Inflammatory bowel disease (IBD) is a group of chronic disorders that cause inflammation or ulceration in the small and large intestines. Most often IBD is classified as ulcerative colitis or Crohn's disease but may be referred to as colitis, enteritis, ileitis, and proctitis.
Ulcerative colitis causes ulceration and inflammation of the inner lining of the colon and rectum, while Crohn's disease is an inflammation that extends into the deeper layers of the intestinal wall. Crohn's disease also may affect other parts of the digestive tract, including the mouth, esophagus, stomach, and small intestine.
Ulcerative colitis and Crohn's disease cause similar symptoms that often resemble other conditions, such as irritable bowel syndrome (spastic colitis). The correct diagnosis may take some time.
In ulcerative colitis, the inner lining of the large intestine (colon or bowel) and rectum becomes inflamed. The inflammation usually begins in the rectum and lower (sigmoid) intestine and spreads upward to the entire colon. Ulcerative colitis rarely affects the small intestine except for the lower section, the ileum. The inflammation causes the colon to empty frequently, resulting in diarrhea. As cells on the surface of the lining of the colon die and slough off, ulcers (tiny open sores) form, causing pus, mucus, and bleeding. An estimated 250,000 Americans have ulcerative colitis. It occurs most often in young people ages 15 to 40, although children and older people sometimes develop the disease. Ulcerative colitis affects males and females equally and appears to run in some families.
lower part of GI tract
most common symptoms of ulcerative colitis are abdominal pain and bloody
diarrhea. Patients also may suffer fatigue, weight loss, loss of appetite,
rectal bleeding, and loss of body fluids and nutrients. Severe bleeding
can lead to anemia. Sometimes patients also have skin lesions, joint
pain, inflammation of the eyes, or liver disorders. No one knows for
sure why problems outside the bowel are linked with colitis. Scientists
think these complications may occur when the immune system triggers
inflammation in other parts of the body. These disorders are usually
mild and go away when the colitis is treated.
The cause of ulcerative colitis is not known, and currently there is no cure, except through surgical removal of the colon. Many theories about what causes ulcerative colitis exist, but none has been proven. The current leading theory suggests that some agent, possibly a virus or an atypical bacterium, interacts with the body's immune system to trigger an inflammatory reaction in the intestinal wall.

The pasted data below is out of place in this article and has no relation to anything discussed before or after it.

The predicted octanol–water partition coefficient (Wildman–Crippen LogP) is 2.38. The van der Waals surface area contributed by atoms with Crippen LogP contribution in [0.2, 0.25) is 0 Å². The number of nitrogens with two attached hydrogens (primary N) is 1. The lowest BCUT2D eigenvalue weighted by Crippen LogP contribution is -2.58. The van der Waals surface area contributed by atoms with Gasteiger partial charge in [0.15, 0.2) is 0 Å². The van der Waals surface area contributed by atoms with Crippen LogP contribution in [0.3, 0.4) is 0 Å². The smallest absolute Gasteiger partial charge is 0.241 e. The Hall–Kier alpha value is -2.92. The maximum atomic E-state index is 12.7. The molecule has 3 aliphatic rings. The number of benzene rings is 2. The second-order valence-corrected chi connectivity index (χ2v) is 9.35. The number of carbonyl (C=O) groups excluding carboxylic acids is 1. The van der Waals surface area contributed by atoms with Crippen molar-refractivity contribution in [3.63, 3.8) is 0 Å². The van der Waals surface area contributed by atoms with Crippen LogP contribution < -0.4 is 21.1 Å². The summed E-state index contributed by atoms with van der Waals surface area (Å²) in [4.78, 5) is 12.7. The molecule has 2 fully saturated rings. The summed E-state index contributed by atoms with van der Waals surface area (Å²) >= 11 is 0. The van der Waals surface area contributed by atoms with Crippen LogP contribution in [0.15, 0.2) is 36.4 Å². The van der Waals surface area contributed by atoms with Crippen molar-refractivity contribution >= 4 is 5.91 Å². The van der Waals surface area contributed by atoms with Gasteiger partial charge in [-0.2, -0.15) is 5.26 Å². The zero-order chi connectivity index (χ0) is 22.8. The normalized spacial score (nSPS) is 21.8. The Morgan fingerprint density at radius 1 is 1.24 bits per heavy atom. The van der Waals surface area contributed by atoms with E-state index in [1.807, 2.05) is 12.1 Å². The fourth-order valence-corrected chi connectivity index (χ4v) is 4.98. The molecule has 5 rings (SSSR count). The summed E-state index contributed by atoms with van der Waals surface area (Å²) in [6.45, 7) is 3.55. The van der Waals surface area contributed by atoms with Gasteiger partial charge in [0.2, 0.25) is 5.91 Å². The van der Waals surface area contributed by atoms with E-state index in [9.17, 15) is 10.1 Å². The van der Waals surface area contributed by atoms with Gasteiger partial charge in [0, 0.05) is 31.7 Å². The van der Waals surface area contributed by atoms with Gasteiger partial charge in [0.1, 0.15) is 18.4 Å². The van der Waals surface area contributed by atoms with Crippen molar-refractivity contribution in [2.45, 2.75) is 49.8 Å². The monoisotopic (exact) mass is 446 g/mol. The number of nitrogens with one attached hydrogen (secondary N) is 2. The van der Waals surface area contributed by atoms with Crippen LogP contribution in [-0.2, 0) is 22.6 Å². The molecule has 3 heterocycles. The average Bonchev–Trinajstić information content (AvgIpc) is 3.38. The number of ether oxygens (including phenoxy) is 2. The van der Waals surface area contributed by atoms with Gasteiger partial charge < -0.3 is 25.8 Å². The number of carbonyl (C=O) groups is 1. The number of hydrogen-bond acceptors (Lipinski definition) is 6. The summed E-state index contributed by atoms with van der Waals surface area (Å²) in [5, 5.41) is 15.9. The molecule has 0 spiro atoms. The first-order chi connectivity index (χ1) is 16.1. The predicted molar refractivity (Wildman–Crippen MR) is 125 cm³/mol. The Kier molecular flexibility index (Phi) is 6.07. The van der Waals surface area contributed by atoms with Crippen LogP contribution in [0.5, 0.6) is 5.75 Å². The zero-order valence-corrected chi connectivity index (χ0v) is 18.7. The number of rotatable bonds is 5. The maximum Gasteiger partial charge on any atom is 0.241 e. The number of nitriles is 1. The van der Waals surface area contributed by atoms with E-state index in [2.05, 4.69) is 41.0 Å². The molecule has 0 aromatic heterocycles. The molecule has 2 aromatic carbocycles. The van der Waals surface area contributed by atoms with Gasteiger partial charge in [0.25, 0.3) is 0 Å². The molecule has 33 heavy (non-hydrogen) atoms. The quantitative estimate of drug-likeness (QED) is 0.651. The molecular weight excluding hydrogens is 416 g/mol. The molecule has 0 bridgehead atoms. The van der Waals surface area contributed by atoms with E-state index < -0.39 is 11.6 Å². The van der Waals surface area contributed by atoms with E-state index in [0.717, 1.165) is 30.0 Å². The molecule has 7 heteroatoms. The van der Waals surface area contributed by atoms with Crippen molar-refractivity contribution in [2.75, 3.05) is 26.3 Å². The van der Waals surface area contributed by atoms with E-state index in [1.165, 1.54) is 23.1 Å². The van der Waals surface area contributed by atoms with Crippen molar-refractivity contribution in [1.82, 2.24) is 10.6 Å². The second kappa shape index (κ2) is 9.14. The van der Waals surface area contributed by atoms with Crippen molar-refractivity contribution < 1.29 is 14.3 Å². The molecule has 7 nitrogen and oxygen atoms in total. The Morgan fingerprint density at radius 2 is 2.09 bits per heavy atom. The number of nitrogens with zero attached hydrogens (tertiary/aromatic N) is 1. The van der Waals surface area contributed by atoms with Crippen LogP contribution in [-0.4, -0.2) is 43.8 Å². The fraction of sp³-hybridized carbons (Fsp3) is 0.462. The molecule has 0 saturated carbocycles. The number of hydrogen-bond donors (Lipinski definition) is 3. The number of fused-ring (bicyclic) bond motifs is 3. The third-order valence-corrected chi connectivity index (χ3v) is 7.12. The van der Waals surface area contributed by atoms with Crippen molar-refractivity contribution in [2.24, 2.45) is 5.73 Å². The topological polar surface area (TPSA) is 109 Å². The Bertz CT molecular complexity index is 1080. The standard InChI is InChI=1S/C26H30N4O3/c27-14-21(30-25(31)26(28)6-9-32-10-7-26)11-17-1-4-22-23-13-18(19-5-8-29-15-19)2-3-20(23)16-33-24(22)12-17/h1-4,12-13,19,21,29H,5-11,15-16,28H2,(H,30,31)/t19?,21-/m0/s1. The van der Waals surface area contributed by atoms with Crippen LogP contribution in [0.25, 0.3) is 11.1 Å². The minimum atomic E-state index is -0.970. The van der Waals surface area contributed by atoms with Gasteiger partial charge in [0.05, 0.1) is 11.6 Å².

much scientific evidence shows that people with ulcerative colitis have
abnormalities of the immune system, doctors do not know whether these
abnormalities are a cause or result of the disease. Doctors believe,
however, that there is little proof that ulcerative colitis is caused
by emotional distress or sensitivity to certain foods or food products
or is the result of an unhappy childhood.
If you have symptoms that suggest ulcerative colitis, the doctor will look inside your rectum and colon through a flexible tube (endoscope) inserted through the anus. During the exam, the doctor may take a sample of tissue (biopsy) from the lining of the colon to view under the microscope. You also may receive a barium enema x-ray of the colon to determine the nature and extent of disease. This procedure involves putting a chalky solution (barium) into the colon. The barium shows up white on x-ray film, revealing growths and other abnormalities in the colon.
The doctor will give you a thorough physical exam, including blood tests to see if you are anemic (as a result of blood loss), or if your white blood cell count is elevated (a sign of inflammation). Examination of a stool sample can tell the doctor if an infection, such as by amoebae or bacteria, is causing the symptoms.
you have ulcerative colitis, you may need medical care for some time.
Your doctor also will want to see you regularly to check on the condition.
While no special diet for ulcerative colitis is given, patients may be able to control mild symptoms simply by avoiding foods that seem to upset their intestine. In some cases, the doctor may advise avoiding highly seasoned foods or milk sugar (lactose) for a while. When treatment is necessary, it must be tailored for each case, since what may help one patient may not help another. The patient also should be given needed emotional and psychological support.
Patients with either mild or severe colitis are usually treated with the drug sulfasalazine. This drug can be used for as long as needed, and it can be used along with other drugs. Side effects such as nausea, vomiting, weight loss, heartburn, diarrhea, and headache occur in a small percentage of cases. Patients who do not do well on sulfasalazine often do very well on related drugs known as 5-ASA agents.
In some cases, patients with severe disease, or those who cannot take sulfasalazine-type drugs, are given adrenal steroids (drugs that help control inflammation and affect the immune system) such as prednisone or hydrocortisone. All of these drugs can be used in oral, enema, or suppository forms. Other drugs may be given to relax the patient or to relieve pain, diarrhea, or infection.